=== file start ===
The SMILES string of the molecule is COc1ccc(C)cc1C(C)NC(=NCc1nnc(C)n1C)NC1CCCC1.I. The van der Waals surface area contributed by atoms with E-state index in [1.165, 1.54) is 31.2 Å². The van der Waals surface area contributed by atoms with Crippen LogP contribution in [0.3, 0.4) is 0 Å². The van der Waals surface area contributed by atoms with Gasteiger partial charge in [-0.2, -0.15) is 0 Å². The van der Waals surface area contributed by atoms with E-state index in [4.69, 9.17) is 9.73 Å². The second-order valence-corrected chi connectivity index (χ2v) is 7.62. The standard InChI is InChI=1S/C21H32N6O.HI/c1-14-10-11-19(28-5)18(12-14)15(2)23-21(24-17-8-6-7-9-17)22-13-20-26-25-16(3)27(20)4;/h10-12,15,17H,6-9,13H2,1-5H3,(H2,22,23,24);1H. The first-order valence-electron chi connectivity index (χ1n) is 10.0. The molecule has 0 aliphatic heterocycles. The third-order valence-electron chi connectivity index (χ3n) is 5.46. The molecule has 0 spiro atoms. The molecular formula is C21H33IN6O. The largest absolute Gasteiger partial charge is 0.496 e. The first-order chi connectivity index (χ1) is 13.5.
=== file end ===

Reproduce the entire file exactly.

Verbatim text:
The SMILES string of the molecule is COc1ccc(C)cc1C(C)NC(=NCc1nnc(C)n1C)NC1CCCC1.I. The van der Waals surface area contributed by atoms with E-state index in [1.165, 1.54) is 31.2 Å². The van der Waals surface area contributed by atoms with Crippen LogP contribution in [0.3, 0.4) is 0 Å². The van der Waals surface area contributed by atoms with Gasteiger partial charge in [-0.2, -0.15) is 0 Å². The van der Waals surface area contributed by atoms with E-state index in [4.69, 9.17) is 9.73 Å². The second-order valence-corrected chi connectivity index (χ2v) is 7.62. The standard InChI is InChI=1S/C21H32N6O.HI/c1-14-10-11-19(28-5)18(12-14)15(2)23-21(24-17-8-6-7-9-17)22-13-20-26-25-16(3)27(20)4;/h10-12,15,17H,6-9,13H2,1-5H3,(H2,22,23,24);1H. The first-order valence-electron chi connectivity index (χ1n) is 10.0. The molecule has 0 aliphatic heterocycles. The third-order valence-electron chi connectivity index (χ3n) is 5.46. The molecule has 0 spiro atoms. The molecular formula is C21H33IN6O. The largest absolute Gasteiger partial charge is 0.496 e. The first-order chi connectivity index (χ1) is 13.5.